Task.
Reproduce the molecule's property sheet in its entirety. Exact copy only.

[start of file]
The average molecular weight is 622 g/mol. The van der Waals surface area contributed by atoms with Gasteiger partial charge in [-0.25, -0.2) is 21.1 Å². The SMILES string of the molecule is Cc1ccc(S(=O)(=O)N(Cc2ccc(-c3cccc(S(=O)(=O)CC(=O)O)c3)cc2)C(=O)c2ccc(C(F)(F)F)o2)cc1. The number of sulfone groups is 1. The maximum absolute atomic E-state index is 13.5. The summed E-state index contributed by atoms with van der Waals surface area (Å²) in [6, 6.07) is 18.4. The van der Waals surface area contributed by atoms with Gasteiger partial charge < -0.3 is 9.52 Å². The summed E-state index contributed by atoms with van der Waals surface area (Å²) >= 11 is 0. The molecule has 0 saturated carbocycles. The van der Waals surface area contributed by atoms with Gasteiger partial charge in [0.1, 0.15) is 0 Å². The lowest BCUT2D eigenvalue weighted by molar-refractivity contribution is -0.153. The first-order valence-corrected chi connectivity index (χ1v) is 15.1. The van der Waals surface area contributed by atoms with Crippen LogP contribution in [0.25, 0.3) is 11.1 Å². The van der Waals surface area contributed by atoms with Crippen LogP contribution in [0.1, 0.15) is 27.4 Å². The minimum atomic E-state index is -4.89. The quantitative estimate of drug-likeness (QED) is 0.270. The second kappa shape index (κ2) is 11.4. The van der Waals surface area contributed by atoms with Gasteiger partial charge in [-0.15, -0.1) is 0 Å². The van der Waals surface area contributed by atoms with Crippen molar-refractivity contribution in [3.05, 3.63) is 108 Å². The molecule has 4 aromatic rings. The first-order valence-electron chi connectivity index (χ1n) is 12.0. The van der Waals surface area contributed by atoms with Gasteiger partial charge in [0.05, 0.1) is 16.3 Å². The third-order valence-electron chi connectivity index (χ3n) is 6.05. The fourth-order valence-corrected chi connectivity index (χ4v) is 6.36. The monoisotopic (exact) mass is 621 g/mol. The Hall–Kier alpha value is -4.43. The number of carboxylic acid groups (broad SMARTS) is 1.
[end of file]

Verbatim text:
The average molecular weight is 622 g/mol. The van der Waals surface area contributed by atoms with Gasteiger partial charge in [-0.25, -0.2) is 21.1 Å². The SMILES string of the molecule is Cc1ccc(S(=O)(=O)N(Cc2ccc(-c3cccc(S(=O)(=O)CC(=O)O)c3)cc2)C(=O)c2ccc(C(F)(F)F)o2)cc1. The number of sulfone groups is 1. The maximum absolute atomic E-state index is 13.5. The summed E-state index contributed by atoms with van der Waals surface area (Å²) in [6, 6.07) is 18.4. The van der Waals surface area contributed by atoms with Gasteiger partial charge < -0.3 is 9.52 Å². The summed E-state index contributed by atoms with van der Waals surface area (Å²) >= 11 is 0. The molecule has 0 saturated carbocycles. The van der Waals surface area contributed by atoms with Gasteiger partial charge in [0.1, 0.15) is 0 Å². The lowest BCUT2D eigenvalue weighted by molar-refractivity contribution is -0.153. The first-order valence-corrected chi connectivity index (χ1v) is 15.1. The van der Waals surface area contributed by atoms with Crippen LogP contribution in [0.25, 0.3) is 11.1 Å². The van der Waals surface area contributed by atoms with Crippen LogP contribution in [0.1, 0.15) is 27.4 Å². The minimum atomic E-state index is -4.89. The quantitative estimate of drug-likeness (QED) is 0.270. The second kappa shape index (κ2) is 11.4. The van der Waals surface area contributed by atoms with Gasteiger partial charge in [-0.15, -0.1) is 0 Å². The van der Waals surface area contributed by atoms with Crippen molar-refractivity contribution in [3.05, 3.63) is 108 Å². The molecule has 4 aromatic rings. The first-order valence-electron chi connectivity index (χ1n) is 12.0. The van der Waals surface area contributed by atoms with Gasteiger partial charge in [0.05, 0.1) is 16.3 Å². The third-order valence-electron chi connectivity index (χ3n) is 6.05. The fourth-order valence-corrected chi connectivity index (χ4v) is 6.36. The monoisotopic (exact) mass is 621 g/mol. The Hall–Kier alpha value is -4.43. The number of carboxylic acid groups (broad SMARTS) is 1.